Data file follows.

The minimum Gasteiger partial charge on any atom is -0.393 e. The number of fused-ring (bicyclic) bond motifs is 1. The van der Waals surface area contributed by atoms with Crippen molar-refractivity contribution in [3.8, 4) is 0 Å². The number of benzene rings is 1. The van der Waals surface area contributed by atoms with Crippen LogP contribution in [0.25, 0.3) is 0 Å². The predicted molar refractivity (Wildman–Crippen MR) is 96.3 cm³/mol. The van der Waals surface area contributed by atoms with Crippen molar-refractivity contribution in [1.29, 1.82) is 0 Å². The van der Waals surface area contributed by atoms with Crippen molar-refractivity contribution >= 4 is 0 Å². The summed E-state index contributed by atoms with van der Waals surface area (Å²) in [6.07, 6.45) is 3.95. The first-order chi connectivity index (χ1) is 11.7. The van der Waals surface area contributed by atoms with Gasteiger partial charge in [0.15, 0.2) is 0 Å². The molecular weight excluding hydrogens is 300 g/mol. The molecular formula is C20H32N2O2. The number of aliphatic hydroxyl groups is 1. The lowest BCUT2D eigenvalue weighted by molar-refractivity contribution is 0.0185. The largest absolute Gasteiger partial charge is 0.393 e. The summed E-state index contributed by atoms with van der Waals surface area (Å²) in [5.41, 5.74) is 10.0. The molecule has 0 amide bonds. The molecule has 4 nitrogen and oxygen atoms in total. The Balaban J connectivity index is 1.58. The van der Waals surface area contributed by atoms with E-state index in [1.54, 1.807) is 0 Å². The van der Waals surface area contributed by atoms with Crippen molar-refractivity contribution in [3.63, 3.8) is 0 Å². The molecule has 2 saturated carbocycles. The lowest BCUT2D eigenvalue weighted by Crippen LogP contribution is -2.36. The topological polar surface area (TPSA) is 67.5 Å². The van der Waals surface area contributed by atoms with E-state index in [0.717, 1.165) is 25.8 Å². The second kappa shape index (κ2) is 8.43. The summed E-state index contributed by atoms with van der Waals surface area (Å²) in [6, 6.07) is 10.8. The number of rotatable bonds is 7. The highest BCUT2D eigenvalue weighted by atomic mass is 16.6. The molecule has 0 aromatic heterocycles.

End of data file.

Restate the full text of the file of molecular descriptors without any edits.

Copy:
The minimum Gasteiger partial charge on any atom is -0.393 e. The number of fused-ring (bicyclic) bond motifs is 1. The van der Waals surface area contributed by atoms with Crippen molar-refractivity contribution in [3.8, 4) is 0 Å². The number of benzene rings is 1. The van der Waals surface area contributed by atoms with Crippen LogP contribution in [0.25, 0.3) is 0 Å². The predicted molar refractivity (Wildman–Crippen MR) is 96.3 cm³/mol. The van der Waals surface area contributed by atoms with Crippen molar-refractivity contribution in [1.29, 1.82) is 0 Å². The van der Waals surface area contributed by atoms with Crippen molar-refractivity contribution >= 4 is 0 Å². The summed E-state index contributed by atoms with van der Waals surface area (Å²) in [6.07, 6.45) is 3.95. The first-order chi connectivity index (χ1) is 11.7. The van der Waals surface area contributed by atoms with Gasteiger partial charge in [0.15, 0.2) is 0 Å². The molecular weight excluding hydrogens is 300 g/mol. The molecular formula is C20H32N2O2. The number of aliphatic hydroxyl groups is 1. The lowest BCUT2D eigenvalue weighted by molar-refractivity contribution is 0.0185. The largest absolute Gasteiger partial charge is 0.393 e. The summed E-state index contributed by atoms with van der Waals surface area (Å²) in [5.41, 5.74) is 10.0. The molecule has 0 amide bonds. The molecule has 4 nitrogen and oxygen atoms in total. The Balaban J connectivity index is 1.58. The van der Waals surface area contributed by atoms with E-state index in [1.54, 1.807) is 0 Å². The van der Waals surface area contributed by atoms with Crippen molar-refractivity contribution in [3.63, 3.8) is 0 Å². The molecule has 2 saturated carbocycles. The lowest BCUT2D eigenvalue weighted by Crippen LogP contribution is -2.36. The topological polar surface area (TPSA) is 67.5 Å². The van der Waals surface area contributed by atoms with E-state index in [0.717, 1.165) is 25.8 Å². The second kappa shape index (κ2) is 8.43. The summed E-state index contributed by atoms with van der Waals surface area (Å²) in [6, 6.07) is 10.8. The number of rotatable bonds is 7. The highest BCUT2D eigenvalue weighted by atomic mass is 16.6. The molecule has 0 aromatic heterocycles.